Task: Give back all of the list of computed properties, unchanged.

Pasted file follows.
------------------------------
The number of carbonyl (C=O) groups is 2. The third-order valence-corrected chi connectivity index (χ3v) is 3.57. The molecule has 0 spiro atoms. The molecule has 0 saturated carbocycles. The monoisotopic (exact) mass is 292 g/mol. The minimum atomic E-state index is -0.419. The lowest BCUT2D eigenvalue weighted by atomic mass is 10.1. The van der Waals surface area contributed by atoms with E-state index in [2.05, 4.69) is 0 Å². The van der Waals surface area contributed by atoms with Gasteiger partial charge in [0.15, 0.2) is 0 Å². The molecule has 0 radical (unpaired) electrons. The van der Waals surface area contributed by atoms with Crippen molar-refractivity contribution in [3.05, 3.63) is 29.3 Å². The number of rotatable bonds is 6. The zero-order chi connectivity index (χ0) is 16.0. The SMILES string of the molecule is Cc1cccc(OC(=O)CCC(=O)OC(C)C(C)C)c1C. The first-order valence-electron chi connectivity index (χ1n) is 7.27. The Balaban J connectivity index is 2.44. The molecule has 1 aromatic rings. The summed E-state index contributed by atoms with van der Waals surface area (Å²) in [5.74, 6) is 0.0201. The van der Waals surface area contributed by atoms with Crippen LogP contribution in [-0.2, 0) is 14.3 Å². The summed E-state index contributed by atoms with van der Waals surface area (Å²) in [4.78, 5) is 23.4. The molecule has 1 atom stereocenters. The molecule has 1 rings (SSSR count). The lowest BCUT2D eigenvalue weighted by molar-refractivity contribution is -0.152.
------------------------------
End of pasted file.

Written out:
The number of carbonyl (C=O) groups is 2. The third-order valence-corrected chi connectivity index (χ3v) is 3.57. The molecule has 0 spiro atoms. The molecule has 0 saturated carbocycles. The monoisotopic (exact) mass is 292 g/mol. The minimum atomic E-state index is -0.419. The lowest BCUT2D eigenvalue weighted by atomic mass is 10.1. The van der Waals surface area contributed by atoms with E-state index in [2.05, 4.69) is 0 Å². The van der Waals surface area contributed by atoms with Gasteiger partial charge in [0.15, 0.2) is 0 Å². The molecule has 0 radical (unpaired) electrons. The van der Waals surface area contributed by atoms with Crippen molar-refractivity contribution in [3.05, 3.63) is 29.3 Å². The number of rotatable bonds is 6. The zero-order chi connectivity index (χ0) is 16.0. The SMILES string of the molecule is Cc1cccc(OC(=O)CCC(=O)OC(C)C(C)C)c1C. The first-order valence-electron chi connectivity index (χ1n) is 7.27. The Balaban J connectivity index is 2.44. The molecule has 1 aromatic rings. The summed E-state index contributed by atoms with van der Waals surface area (Å²) in [5.74, 6) is 0.0201. The van der Waals surface area contributed by atoms with Crippen LogP contribution in [-0.2, 0) is 14.3 Å². The summed E-state index contributed by atoms with van der Waals surface area (Å²) in [4.78, 5) is 23.4. The molecule has 1 atom stereocenters. The molecule has 1 rings (SSSR count). The lowest BCUT2D eigenvalue weighted by molar-refractivity contribution is -0.152.